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# During volcanic eruptions, chunks of solid rock can be blasted out of the volcano; these projectiles are called volcanic bombs. Figure shows a cross section of Mt. Fuji, in Japan. (a) At what initial speed would a bomb have to be ejected, at angle θ = 35 to the horizontal, from the vent at A in order to fall at the foot of the volcano at B, at vertical distance h=3.30km and horizontal distance d=9.40km? Ignore, for the moment, the effects of air on the bombs. (b) What would be the time of flight? (c) Would the effect of the air increase or decrease your answer in (a)?

Last updated date: 18th Sep 2024
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Hint: after the volcanic eruption the rocks fly away making some angle with the horizontal and there is no external force acting on the system and the only force acting on the system is the force of gravity acting downwards and so there is constant acceleration in he downward direction, so, this is an example of projectile motion.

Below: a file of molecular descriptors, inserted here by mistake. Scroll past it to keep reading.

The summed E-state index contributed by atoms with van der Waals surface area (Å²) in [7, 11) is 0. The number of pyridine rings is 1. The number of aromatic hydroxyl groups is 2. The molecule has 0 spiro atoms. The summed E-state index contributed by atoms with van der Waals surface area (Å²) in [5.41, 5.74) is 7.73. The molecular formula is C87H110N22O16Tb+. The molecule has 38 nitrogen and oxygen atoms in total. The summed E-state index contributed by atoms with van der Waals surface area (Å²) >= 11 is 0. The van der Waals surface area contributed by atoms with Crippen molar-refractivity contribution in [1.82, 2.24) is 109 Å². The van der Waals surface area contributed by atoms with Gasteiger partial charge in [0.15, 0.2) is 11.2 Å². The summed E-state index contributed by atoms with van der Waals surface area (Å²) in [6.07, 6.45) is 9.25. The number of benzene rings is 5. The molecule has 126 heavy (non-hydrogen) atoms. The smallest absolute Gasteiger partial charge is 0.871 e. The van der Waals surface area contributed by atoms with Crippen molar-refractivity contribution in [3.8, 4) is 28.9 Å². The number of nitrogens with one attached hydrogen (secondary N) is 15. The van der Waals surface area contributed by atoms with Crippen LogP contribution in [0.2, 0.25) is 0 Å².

Complete step by step answer:
A- For projectile motion,
Horizontal component of velocity,
${{u}_{x}}=u\cos \theta \\ \implies {{u}_{x}}=u\cos 35 \\ \implies {{u}_{x}}=0.81u \\$
Vertical component of initial velocity,
${{u}_{y}}=u\sin \theta \\ \implies {{u}_{y}}=u\sin 35 \\ \implies {{u}_{y}}=0.57u \\$
There is no acceleration in horizontal direction, so horizontal velocity remains constant throughout the motion.
For projectile motion v is given by formula, $v=\dfrac{x}{\cos \theta }\sqrt{\dfrac{g}{2(x\tan \theta -y)}}$
Here y=-3300 m
Also, X= 9400 m
So,
\begin{align} & v=\dfrac{9400}{\cos 35}\sqrt{\dfrac{9.8}{2(9400\times \tan 35+3300)}} \\ & v=255.5m{{s}^{-1}} \\ \end{align}
B- we have found the initial velocity and now we need to find the time, we can use the formula
$t=\dfrac{x}{{{u}_{x}}}=\dfrac{x}{v\cos 35}=\dfrac{9400}{255.5\times \cos 35}=45s$
C-Air resistance will be negligible but to achieve the same height in presence of such resistance we need higher initial velocity.

Note:
The value of y is taken negative, although it is height and that is distance and we know distance can never be negative we had taken the origin at the point from where the rock shoots and so while using newton’s equation of motion the distance comes out to be negative